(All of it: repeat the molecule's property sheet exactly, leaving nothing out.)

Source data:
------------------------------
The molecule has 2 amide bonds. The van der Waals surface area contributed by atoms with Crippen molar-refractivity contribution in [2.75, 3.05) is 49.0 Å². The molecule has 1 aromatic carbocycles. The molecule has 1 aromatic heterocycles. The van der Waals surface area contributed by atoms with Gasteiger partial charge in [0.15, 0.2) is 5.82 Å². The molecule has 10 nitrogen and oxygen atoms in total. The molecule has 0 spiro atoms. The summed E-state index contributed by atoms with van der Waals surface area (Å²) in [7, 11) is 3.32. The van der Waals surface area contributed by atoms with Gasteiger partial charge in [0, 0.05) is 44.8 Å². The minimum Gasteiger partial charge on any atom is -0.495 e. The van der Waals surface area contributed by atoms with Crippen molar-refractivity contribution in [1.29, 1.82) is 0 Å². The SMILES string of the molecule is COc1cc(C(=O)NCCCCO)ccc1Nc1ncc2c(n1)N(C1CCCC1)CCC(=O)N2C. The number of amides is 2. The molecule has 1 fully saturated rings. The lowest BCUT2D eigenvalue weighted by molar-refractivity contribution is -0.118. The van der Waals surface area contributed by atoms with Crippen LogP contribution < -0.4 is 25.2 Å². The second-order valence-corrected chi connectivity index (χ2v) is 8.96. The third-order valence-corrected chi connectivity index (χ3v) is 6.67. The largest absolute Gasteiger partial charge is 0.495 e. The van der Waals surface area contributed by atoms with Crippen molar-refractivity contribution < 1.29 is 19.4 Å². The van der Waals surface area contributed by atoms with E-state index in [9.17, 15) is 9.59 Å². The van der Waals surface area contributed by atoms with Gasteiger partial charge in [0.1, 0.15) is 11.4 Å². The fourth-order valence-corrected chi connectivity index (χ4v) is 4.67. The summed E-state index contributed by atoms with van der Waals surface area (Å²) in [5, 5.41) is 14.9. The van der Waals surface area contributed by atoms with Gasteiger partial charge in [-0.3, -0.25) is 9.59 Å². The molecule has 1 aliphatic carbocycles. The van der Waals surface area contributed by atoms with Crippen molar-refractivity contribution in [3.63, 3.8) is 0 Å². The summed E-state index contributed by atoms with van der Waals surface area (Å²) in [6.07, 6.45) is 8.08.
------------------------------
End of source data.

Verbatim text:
The molecule has 2 amide bonds. The van der Waals surface area contributed by atoms with Crippen molar-refractivity contribution in [2.75, 3.05) is 49.0 Å². The molecule has 1 aromatic carbocycles. The molecule has 1 aromatic heterocycles. The van der Waals surface area contributed by atoms with Gasteiger partial charge in [0.15, 0.2) is 5.82 Å². The molecule has 10 nitrogen and oxygen atoms in total. The molecule has 0 spiro atoms. The summed E-state index contributed by atoms with van der Waals surface area (Å²) in [7, 11) is 3.32. The van der Waals surface area contributed by atoms with Gasteiger partial charge in [0, 0.05) is 44.8 Å². The minimum Gasteiger partial charge on any atom is -0.495 e. The van der Waals surface area contributed by atoms with Crippen molar-refractivity contribution in [1.29, 1.82) is 0 Å². The SMILES string of the molecule is COc1cc(C(=O)NCCCCO)ccc1Nc1ncc2c(n1)N(C1CCCC1)CCC(=O)N2C. The number of amides is 2. The molecule has 1 fully saturated rings. The lowest BCUT2D eigenvalue weighted by molar-refractivity contribution is -0.118. The van der Waals surface area contributed by atoms with Crippen LogP contribution < -0.4 is 25.2 Å². The second-order valence-corrected chi connectivity index (χ2v) is 8.96. The third-order valence-corrected chi connectivity index (χ3v) is 6.67. The largest absolute Gasteiger partial charge is 0.495 e. The van der Waals surface area contributed by atoms with Crippen molar-refractivity contribution < 1.29 is 19.4 Å². The van der Waals surface area contributed by atoms with E-state index in [9.17, 15) is 9.59 Å². The van der Waals surface area contributed by atoms with Gasteiger partial charge in [0.1, 0.15) is 11.4 Å². The fourth-order valence-corrected chi connectivity index (χ4v) is 4.67. The summed E-state index contributed by atoms with van der Waals surface area (Å²) in [5, 5.41) is 14.9. The van der Waals surface area contributed by atoms with Gasteiger partial charge in [-0.3, -0.25) is 9.59 Å². The molecule has 1 aliphatic carbocycles. The van der Waals surface area contributed by atoms with Crippen molar-refractivity contribution in [3.63, 3.8) is 0 Å². The summed E-state index contributed by atoms with van der Waals surface area (Å²) in [6.07, 6.45) is 8.08.